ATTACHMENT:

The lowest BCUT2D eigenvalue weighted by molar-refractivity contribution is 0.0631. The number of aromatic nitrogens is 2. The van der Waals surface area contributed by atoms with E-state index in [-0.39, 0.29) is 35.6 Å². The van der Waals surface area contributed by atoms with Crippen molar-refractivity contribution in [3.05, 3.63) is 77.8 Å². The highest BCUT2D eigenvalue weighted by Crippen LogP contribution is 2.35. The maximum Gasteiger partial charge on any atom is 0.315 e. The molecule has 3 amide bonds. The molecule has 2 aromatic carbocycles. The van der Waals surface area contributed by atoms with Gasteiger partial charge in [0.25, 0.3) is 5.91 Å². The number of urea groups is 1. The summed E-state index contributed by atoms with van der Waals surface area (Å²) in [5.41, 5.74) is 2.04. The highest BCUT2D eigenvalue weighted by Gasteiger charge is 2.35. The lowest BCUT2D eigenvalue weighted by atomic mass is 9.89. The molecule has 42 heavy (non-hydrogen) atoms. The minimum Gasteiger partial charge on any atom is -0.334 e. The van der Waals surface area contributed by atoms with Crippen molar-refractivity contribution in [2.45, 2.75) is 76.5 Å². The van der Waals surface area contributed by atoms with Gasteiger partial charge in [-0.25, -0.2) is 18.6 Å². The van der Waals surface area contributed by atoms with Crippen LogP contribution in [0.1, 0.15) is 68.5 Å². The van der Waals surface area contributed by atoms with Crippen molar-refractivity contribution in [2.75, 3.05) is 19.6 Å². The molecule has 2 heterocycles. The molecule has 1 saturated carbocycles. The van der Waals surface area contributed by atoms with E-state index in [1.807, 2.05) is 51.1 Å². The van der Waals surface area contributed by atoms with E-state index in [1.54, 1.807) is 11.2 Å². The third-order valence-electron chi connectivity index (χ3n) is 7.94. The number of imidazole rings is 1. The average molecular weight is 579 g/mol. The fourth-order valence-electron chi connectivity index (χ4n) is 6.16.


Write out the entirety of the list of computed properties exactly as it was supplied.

The lowest BCUT2D eigenvalue weighted by molar-refractivity contribution is 0.0631. The number of aromatic nitrogens is 2. The van der Waals surface area contributed by atoms with E-state index in [-0.39, 0.29) is 35.6 Å². The van der Waals surface area contributed by atoms with Crippen molar-refractivity contribution in [3.05, 3.63) is 77.8 Å². The highest BCUT2D eigenvalue weighted by Crippen LogP contribution is 2.35. The maximum Gasteiger partial charge on any atom is 0.315 e. The molecule has 3 amide bonds. The molecule has 2 aromatic carbocycles. The van der Waals surface area contributed by atoms with Gasteiger partial charge in [0.25, 0.3) is 5.91 Å². The number of urea groups is 1. The summed E-state index contributed by atoms with van der Waals surface area (Å²) in [5.41, 5.74) is 2.04. The highest BCUT2D eigenvalue weighted by Gasteiger charge is 2.35. The lowest BCUT2D eigenvalue weighted by atomic mass is 9.89. The molecule has 42 heavy (non-hydrogen) atoms. The minimum Gasteiger partial charge on any atom is -0.334 e. The van der Waals surface area contributed by atoms with Crippen molar-refractivity contribution in [2.45, 2.75) is 76.5 Å². The van der Waals surface area contributed by atoms with Gasteiger partial charge in [-0.25, -0.2) is 18.6 Å². The van der Waals surface area contributed by atoms with Crippen LogP contribution in [0.1, 0.15) is 68.5 Å². The van der Waals surface area contributed by atoms with Crippen molar-refractivity contribution in [2.75, 3.05) is 19.6 Å². The molecule has 2 heterocycles. The molecule has 1 saturated carbocycles. The van der Waals surface area contributed by atoms with E-state index in [1.807, 2.05) is 51.1 Å². The van der Waals surface area contributed by atoms with E-state index in [1.54, 1.807) is 11.2 Å². The third-order valence-electron chi connectivity index (χ3n) is 7.94. The number of imidazole rings is 1. The average molecular weight is 579 g/mol. The fourth-order valence-electron chi connectivity index (χ4n) is 6.16.